This is why tech companies need to stop having an event every time they make something new

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This is from the registration form for a Motorola/Verizon event next Wednesday afternoon in NYC - if you can’t see it, it says “*If you’re attending an event at 548 West 22nd Street in the morning, would you like transportation from that location to Gotham Hall?”
See, there’s also a Nokia/Microsoft event in the city that morning. Motorola doesn’t want to use the phrase “a Nokia event” so they browsed their thesaurus to change it to “an event.” There’s also an Amazon event the next day. You might say they’re all trying to show off new products before the big Apple event the following week. It’s tech event overload.

Which makes me wonder, do companies really need to have an event/presser every time they launch a new phone or tablet? They’re basically throwing themselves a party for doing their job and then inviting the press along to confirm (and live blog!) that yes, they are still doing their job and yes, they will continue to make money by creating and selling new products that are “the most innovative and fastest/most powerful _______ yet.” 

Having an event for every new product is the equivalent of giving all the four and five-year olds in Snoopy soccer a trophy just for being there.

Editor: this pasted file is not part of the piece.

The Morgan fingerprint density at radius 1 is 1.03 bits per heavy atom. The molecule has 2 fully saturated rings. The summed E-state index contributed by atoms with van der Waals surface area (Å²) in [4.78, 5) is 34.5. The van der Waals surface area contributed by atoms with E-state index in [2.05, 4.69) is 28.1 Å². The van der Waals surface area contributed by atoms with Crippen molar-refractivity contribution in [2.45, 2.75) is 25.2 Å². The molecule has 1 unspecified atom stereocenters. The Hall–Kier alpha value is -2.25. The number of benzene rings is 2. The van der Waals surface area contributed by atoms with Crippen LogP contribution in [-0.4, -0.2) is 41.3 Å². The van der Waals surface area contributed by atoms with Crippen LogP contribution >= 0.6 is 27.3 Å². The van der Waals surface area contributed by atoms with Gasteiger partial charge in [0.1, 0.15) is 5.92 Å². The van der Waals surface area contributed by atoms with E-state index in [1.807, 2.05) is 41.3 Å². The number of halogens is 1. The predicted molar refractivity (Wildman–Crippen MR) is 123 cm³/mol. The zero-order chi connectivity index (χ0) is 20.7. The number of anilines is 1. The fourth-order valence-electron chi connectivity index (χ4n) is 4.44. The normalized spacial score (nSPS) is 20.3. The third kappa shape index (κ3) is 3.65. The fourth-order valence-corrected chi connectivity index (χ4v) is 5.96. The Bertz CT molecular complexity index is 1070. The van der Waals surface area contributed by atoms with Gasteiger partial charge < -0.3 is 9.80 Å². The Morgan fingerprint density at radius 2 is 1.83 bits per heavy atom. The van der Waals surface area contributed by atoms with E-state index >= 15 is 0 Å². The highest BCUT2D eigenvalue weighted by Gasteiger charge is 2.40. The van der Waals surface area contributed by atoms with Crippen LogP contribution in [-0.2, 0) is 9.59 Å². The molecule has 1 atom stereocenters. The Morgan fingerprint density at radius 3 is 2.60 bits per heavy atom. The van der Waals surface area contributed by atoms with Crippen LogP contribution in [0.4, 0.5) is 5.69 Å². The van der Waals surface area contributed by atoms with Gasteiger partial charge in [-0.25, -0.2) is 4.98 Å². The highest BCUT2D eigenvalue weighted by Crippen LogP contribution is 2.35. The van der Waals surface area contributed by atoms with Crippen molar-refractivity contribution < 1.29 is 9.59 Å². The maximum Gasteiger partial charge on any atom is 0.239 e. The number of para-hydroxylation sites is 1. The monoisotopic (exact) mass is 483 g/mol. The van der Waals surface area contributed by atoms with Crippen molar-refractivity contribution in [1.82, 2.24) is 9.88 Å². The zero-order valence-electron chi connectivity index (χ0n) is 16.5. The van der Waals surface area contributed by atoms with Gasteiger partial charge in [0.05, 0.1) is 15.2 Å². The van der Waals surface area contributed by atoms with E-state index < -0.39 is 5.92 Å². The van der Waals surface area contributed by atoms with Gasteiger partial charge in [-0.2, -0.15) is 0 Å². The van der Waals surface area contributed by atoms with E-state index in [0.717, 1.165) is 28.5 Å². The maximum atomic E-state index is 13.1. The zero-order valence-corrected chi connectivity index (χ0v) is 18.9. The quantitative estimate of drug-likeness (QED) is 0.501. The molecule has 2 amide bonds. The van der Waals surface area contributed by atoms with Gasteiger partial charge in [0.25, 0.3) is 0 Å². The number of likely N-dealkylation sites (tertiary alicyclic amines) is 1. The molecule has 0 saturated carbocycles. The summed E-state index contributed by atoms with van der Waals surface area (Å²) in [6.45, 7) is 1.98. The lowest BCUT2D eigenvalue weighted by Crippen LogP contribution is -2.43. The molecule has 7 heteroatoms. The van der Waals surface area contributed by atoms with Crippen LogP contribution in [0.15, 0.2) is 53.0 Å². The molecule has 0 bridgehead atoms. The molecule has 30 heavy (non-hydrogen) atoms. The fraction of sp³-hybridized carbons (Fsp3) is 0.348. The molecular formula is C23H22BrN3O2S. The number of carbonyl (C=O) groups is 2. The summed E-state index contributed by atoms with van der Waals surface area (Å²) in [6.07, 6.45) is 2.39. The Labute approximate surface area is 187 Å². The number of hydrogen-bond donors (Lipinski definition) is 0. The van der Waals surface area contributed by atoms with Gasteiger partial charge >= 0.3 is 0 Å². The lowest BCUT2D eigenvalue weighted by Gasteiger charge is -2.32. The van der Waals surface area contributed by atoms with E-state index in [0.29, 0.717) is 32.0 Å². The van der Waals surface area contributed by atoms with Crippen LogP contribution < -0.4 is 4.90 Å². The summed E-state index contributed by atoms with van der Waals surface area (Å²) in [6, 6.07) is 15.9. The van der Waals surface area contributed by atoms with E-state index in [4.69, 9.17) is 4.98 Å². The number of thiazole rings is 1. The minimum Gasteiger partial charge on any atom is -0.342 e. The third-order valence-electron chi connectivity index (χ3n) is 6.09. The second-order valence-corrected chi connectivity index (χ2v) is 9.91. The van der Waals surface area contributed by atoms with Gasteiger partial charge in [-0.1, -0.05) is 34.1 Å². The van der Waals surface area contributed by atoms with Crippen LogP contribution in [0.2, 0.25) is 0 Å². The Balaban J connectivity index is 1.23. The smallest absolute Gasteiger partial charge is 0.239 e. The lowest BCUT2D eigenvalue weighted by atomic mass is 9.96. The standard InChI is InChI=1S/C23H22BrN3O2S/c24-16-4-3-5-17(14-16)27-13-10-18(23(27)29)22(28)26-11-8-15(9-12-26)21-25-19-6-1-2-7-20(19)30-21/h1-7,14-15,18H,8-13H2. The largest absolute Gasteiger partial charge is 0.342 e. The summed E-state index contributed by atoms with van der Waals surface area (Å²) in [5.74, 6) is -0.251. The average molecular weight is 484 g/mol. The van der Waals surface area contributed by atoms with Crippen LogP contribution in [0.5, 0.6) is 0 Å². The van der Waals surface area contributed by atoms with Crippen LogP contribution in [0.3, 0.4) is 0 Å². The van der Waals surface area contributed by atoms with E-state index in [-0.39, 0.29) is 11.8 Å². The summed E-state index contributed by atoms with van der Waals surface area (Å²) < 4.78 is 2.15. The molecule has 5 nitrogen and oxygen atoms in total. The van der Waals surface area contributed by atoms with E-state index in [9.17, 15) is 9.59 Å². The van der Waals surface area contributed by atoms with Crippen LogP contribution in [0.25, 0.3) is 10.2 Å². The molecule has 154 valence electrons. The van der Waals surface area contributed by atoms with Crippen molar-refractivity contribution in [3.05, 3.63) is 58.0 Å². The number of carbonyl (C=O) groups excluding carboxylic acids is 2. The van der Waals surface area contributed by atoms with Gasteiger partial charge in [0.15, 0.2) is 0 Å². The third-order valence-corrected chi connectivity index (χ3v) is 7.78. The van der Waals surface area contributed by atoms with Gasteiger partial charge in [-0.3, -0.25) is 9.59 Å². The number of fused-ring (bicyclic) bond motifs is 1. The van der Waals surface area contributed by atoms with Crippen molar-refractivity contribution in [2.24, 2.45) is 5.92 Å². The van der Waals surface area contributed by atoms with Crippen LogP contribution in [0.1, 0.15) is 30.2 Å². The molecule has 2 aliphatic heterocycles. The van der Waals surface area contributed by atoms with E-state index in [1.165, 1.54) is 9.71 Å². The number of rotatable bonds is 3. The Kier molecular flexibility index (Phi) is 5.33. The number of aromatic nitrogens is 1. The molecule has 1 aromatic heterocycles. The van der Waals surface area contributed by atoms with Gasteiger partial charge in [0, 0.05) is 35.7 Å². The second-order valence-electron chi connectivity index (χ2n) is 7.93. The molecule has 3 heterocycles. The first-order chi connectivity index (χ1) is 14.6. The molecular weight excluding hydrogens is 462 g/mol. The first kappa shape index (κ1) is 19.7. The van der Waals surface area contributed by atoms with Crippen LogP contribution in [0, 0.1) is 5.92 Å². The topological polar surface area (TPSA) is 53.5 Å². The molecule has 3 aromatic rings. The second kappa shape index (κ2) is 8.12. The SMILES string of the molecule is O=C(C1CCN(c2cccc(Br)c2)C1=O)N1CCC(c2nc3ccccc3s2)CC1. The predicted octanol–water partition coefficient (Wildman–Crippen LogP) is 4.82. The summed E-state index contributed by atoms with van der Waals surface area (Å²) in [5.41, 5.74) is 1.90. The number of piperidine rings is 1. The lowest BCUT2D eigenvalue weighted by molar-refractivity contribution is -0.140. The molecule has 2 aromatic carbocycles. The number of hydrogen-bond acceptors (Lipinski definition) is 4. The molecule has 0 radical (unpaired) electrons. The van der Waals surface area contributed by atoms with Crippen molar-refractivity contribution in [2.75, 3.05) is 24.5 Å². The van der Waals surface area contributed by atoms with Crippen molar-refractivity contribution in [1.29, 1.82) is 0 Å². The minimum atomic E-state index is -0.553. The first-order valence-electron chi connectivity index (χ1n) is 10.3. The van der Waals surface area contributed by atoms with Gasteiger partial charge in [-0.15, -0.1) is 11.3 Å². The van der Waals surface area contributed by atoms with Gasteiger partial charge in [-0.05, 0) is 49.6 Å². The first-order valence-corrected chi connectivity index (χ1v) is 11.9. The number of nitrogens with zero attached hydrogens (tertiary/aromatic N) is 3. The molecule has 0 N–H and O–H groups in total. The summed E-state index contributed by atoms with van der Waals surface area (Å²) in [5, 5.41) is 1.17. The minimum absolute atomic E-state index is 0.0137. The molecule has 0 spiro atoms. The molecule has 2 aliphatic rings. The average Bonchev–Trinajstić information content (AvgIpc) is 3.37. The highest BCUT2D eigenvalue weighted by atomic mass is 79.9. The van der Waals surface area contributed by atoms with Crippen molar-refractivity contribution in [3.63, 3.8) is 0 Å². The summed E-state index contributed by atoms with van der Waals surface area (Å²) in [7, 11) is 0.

Here’s Dave at Mobile World Congress this past February, saying Samsung’s strategy was “throwing spaghetti at the wall.” Which is pretty true. And you know what? I don’t need to come over for dinner every time you make spaghetti. -Matt

What other tech company announces 12 months ahead of execution that their entire inventory of products and technology is headed for the trash can? What did they expect customers to do during the interregnum, buy the old phones as collectors items? Did CEO Stephen Elop take Marketing 101, or was he drunk that semester?
CNNMoney reader Wombat is unimpressed by Nokia’s sales strategy. So are investors: Shares dropped like a rock Tuesday

Fun with anagrams, Nokia edition!

I am a word nerd. I love anagrams. Give me the Jumble in a newspaper … for those who still know what a newspaper is … and I’m in heaven. Love the Cryptogram too. I totally could have been a spy in WWII deciphering codes. But I digress.

Anagrams! Sometimes, you see a name that just looks too good to be true. Nokia CEO Stephen Elop qualifies.

Nokia’s stock popped today on reports that Elop may be looking to partner with either his former employer Microsoft or Google following stories about a leaked company memo from Elop in which he compared Nokia to a burning oil platform. So I did what any dork would do. I went to Andy’s Anagram Solver and popped in Stephen Elop.

I tweeted the first one that seemed most appropriate given the Nokia news: STEP ONE HELP Help. But here are some other amusing phrases to be derived from scrambling the letters of Nokia’s newish leader.

SEE THEN PLOP

OPEN HE SLEPT

OH PET SPLEEN

NO SHEEP PELT

As you can see, most of these silly and have nothing to do with Nokia and its struggles against the Apples, Motorola Mobilitys and Research in Motions of the world. But then I found one that does make sense. It describes the product that Nokia makes and an instrument that many Nokia owners might want to use on said product to take out their frustrations with it.

PHONE PESTLE

— Paul